Southern Utah News Articles
Search and Rescue is going to the dogs
Thank goodness these dogs are nosey – someone’s life just might depend on it!
Keith Hightower and Darlene Judd are definitely going to the dogs! They, along with their trusty canine companions Echo and Ella, are both certified for Kane County Search and Rescue through Desert Search Dogs.
Hightower has been doing rescue work with dogs since 2002. Echo is a Border Collie, and actually her fourth search dog. He does wilderness live find and human remains detection. Dog trainer Hightower contracts with a Best Friends program, Canines with Careers, as well as teaching dog obedience and urban herding classes both here and in St. George.
“How it all started was nose work,” explained Judd, who recently became officially S&R certified with her Belgian Malinois. She signed up for a dog training class that had to do with seeking and finding different scents. “It was fun to get together with
other dogs and their owners. Keith mentioned maybe I’d like to do search and rescue with my dog.”
“It’s a sport dogs love – finding things,” agreed Hightower, who taught the class. And while herding and sporting breeds are usually the best for search and rescue work, it’s very much the individual dog. “My first rescue dog was a mixed breed,” Hightower said.
The great news for search victims is the dog doesn’t necessarily consider going on a search work! Hightower said she had helped search for the Hildale flood victims, as well as the missing child on the Kaibab several years ago.
“We have just recently begun to form a search dog team to work with law enforcement on the searches,” said Hightower, who said Kane County Deputy Rod Willis and Search and Rescue member John Jorgensen have also been involved in developing a dog team. “We get the desert search dogs and handlers together to train and work closely with other different dog teams. We train monthly with Washington County Search and Rescue. We are hoping to get more resources.”
Judd said she’s enjoyed being involved with the team, and is pleased to have become certified. “One of the requirements was to go on an actual dog search with a team. I went on a search near Escalante with the Rocky Mountain Search Dog team.”
“We can be called by other agencies besides Kane County if they need additional dogs,” said Judd. “I was also tested by Tri-State, and only need to complete another ‘big test’ area to be put on another list for other agencies if they are searching for more resources. It doesn’t hurt to be certified by more than one agency!”
Hightower and Judd then provided a demonstration of the dogs in action. The first was a live find. High-tower went into the hills and picked a spot to hide in dense brush. Judd’s dog then went to search. It was fascinating to watch the dog excitedly covering ground, all the while sniffing, searching and quickly finding the lost person. Once Ella found the victim, she quickly ran back to handler Judd, jumping up on her to indicate the find. Judd followed the dog into the brush to the victim.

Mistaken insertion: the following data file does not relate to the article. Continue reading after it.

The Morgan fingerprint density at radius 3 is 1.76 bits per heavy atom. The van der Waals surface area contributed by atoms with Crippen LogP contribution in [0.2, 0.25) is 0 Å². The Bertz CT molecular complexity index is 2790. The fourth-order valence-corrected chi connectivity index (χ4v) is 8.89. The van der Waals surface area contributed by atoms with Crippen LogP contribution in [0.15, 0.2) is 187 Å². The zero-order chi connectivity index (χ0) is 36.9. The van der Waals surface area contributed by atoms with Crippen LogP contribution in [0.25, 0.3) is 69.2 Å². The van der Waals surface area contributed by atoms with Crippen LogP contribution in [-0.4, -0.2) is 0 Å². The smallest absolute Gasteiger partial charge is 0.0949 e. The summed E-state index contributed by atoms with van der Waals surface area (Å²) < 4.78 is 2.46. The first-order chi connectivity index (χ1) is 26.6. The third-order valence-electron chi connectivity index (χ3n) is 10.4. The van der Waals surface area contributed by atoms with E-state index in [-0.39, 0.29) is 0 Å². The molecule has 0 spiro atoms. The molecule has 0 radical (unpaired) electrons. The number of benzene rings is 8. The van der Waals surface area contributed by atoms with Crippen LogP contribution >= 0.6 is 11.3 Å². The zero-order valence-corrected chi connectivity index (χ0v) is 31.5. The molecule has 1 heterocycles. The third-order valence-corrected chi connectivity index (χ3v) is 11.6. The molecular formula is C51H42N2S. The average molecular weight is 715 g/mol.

The dog chooses the reward for the find. “My dog goes wild for tugging on ropes,” said Judd. “She will work all day for tugging. Some dogs prefer food treats. The reward has to be something they absolutely love and will work all day for. Ella loves her job, which is finding someone, because then she gets to play. It’s really just a game to her. She’s amazing!”
Hightower’s demonstration involved her dog Echo finding a small jar of decomposed cells to show its ability to find human remains. Echo excitedly ran back and forth over the terrain trying to catch the scent. Once found, he laid down by the spot where the jar was located. In another more difficult demonstration, the dog found a specimen hidden up in a tree branch!
“The Search and Rescue dogs are becoming very valuable resources to us,” said Kane County Chief Deputy Alan Alldredge. “Dogs can get into places and cover much more ground than humans. Their sense of smell and tracking skills are great help in finding living or deceased people. The dogs bring some good benefits to our Search and Rescue team. We appreciate them and the handlers!”
“My hope is to get more people involved and working with their dogs,” said Hightower. “But it is a big time commitment for the handler. We’re appreciative of Kane County, they’ve been really supportive.”
For more information or to contact the dog group, call Keith Hightower at 540-748-3093, or Darlene Judd at 435-899-9335.